From the New Statesman in Britain:
Britain’s hidden art
Published 19 February 2007
Increasingly, many of the country’s finest artworks are nestling in the private collections of the super-rich, inaccessible to the public.
So what are we missing out on? Rob Sharp investigates
If you think that the finest art in Britain is on display at Tate Modern or the National Gallery, think again.
Increasingly, many of the best works are in the hands of private collectors, who do not always make their treasures accessible to the public.
The New Statesman has tracked down some of the most important artworks nestling in the private residences and offices of collectors, aristocrats and City businesses, where only the most privileged can see them.
This trend is on the rise; with public galleries increasingly priced out of the art market, more and more work will disappear from public view.
Public interest in visual art has never been greater.
Crowds flock to blockbuster shows at the major galleries: “Velázquez” drew record crowds to the National Gallery in London late last year, and the Tate galleries attract nearly two million people annually.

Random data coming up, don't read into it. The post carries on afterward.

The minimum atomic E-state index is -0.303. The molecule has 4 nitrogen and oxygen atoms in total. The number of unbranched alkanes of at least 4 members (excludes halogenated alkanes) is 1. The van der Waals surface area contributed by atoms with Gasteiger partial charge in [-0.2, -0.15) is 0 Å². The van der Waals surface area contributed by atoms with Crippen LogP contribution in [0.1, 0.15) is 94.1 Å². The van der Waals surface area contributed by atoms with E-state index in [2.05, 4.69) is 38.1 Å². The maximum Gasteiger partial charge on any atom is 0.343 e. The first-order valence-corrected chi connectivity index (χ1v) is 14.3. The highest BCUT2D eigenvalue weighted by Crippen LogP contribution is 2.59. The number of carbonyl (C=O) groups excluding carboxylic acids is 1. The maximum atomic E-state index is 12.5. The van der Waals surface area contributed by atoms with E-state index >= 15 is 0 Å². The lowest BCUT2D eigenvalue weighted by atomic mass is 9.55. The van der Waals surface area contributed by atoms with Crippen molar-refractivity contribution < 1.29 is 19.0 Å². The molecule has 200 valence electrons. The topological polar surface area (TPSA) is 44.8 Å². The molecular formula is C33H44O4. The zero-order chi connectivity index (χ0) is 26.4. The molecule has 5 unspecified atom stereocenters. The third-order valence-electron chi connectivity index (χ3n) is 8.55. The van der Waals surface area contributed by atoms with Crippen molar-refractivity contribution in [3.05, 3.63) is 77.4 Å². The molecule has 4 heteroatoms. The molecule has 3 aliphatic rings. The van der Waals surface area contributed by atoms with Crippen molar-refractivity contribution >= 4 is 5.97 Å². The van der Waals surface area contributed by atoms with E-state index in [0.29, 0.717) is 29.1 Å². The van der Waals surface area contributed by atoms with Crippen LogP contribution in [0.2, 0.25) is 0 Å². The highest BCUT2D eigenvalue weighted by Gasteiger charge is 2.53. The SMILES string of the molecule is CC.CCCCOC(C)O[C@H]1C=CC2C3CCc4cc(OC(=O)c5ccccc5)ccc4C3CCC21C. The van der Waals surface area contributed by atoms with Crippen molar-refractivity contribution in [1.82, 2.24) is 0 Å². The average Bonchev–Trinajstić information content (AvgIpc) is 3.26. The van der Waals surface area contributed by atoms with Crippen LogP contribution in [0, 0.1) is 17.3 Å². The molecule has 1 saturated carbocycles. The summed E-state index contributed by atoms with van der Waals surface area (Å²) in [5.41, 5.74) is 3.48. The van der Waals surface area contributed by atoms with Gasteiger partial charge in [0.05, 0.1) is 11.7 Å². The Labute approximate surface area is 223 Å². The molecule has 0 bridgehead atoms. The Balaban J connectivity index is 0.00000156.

At the same time, however, immensely wealthy individuals and companies are pumping money into the art market and inflating prices.
In one sale earlier this month, Sotheby’s made £95m in just three hours.
And on 8 February, Christie’s recorded a landmark sale, with Francis Bacon ‘s Study for Portrait II going for £14m.
With prices like this, it is impossible for public galleries to get a look-in.
The painting fetched £5.8m at auction last June, making it the most expensive British watercolour ever sold.
By a big money collection, the public in the case of The Blue Rigi managed to prevent it from being sold overseas.
Art and money, especially in the USA: here.